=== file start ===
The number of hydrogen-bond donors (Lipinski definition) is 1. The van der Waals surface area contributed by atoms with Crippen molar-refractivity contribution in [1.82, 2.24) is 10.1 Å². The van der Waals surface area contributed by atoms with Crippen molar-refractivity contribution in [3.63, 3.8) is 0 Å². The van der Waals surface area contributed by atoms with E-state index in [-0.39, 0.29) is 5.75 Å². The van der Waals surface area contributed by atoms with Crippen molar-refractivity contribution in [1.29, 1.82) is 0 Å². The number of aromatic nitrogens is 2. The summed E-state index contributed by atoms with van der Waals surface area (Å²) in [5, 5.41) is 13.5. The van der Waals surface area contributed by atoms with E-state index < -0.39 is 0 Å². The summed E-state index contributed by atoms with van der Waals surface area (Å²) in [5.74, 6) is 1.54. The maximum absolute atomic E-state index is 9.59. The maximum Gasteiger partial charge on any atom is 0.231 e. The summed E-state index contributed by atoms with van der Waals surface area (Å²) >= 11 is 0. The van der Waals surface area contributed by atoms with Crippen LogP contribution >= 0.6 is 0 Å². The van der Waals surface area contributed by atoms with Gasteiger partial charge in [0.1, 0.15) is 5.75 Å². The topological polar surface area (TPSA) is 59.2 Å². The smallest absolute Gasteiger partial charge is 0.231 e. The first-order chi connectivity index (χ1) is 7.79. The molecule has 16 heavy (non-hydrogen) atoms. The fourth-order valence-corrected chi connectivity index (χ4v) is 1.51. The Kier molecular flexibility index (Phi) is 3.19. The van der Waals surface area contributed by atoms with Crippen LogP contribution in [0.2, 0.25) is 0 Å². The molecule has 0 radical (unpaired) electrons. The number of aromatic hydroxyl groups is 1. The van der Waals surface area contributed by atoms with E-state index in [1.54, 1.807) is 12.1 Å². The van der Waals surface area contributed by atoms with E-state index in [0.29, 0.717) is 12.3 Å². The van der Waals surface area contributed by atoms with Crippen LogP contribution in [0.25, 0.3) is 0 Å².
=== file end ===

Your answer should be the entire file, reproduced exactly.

The number of hydrogen-bond donors (Lipinski definition) is 1. The van der Waals surface area contributed by atoms with Crippen molar-refractivity contribution in [1.82, 2.24) is 10.1 Å². The van der Waals surface area contributed by atoms with Crippen molar-refractivity contribution in [3.63, 3.8) is 0 Å². The van der Waals surface area contributed by atoms with E-state index in [-0.39, 0.29) is 5.75 Å². The van der Waals surface area contributed by atoms with Crippen molar-refractivity contribution in [1.29, 1.82) is 0 Å². The number of aromatic nitrogens is 2. The summed E-state index contributed by atoms with van der Waals surface area (Å²) in [5, 5.41) is 13.5. The van der Waals surface area contributed by atoms with E-state index < -0.39 is 0 Å². The summed E-state index contributed by atoms with van der Waals surface area (Å²) in [5.74, 6) is 1.54. The maximum absolute atomic E-state index is 9.59. The maximum Gasteiger partial charge on any atom is 0.231 e. The summed E-state index contributed by atoms with van der Waals surface area (Å²) >= 11 is 0. The van der Waals surface area contributed by atoms with Crippen LogP contribution >= 0.6 is 0 Å². The van der Waals surface area contributed by atoms with Gasteiger partial charge in [0.1, 0.15) is 5.75 Å². The topological polar surface area (TPSA) is 59.2 Å². The smallest absolute Gasteiger partial charge is 0.231 e. The first-order chi connectivity index (χ1) is 7.79. The molecule has 16 heavy (non-hydrogen) atoms. The fourth-order valence-corrected chi connectivity index (χ4v) is 1.51. The Kier molecular flexibility index (Phi) is 3.19. The van der Waals surface area contributed by atoms with Crippen LogP contribution in [0.2, 0.25) is 0 Å². The molecule has 0 radical (unpaired) electrons. The number of aromatic hydroxyl groups is 1. The van der Waals surface area contributed by atoms with E-state index in [1.54, 1.807) is 12.1 Å². The van der Waals surface area contributed by atoms with E-state index in [0.29, 0.717) is 12.3 Å². The van der Waals surface area contributed by atoms with Crippen LogP contribution in [0.25, 0.3) is 0 Å².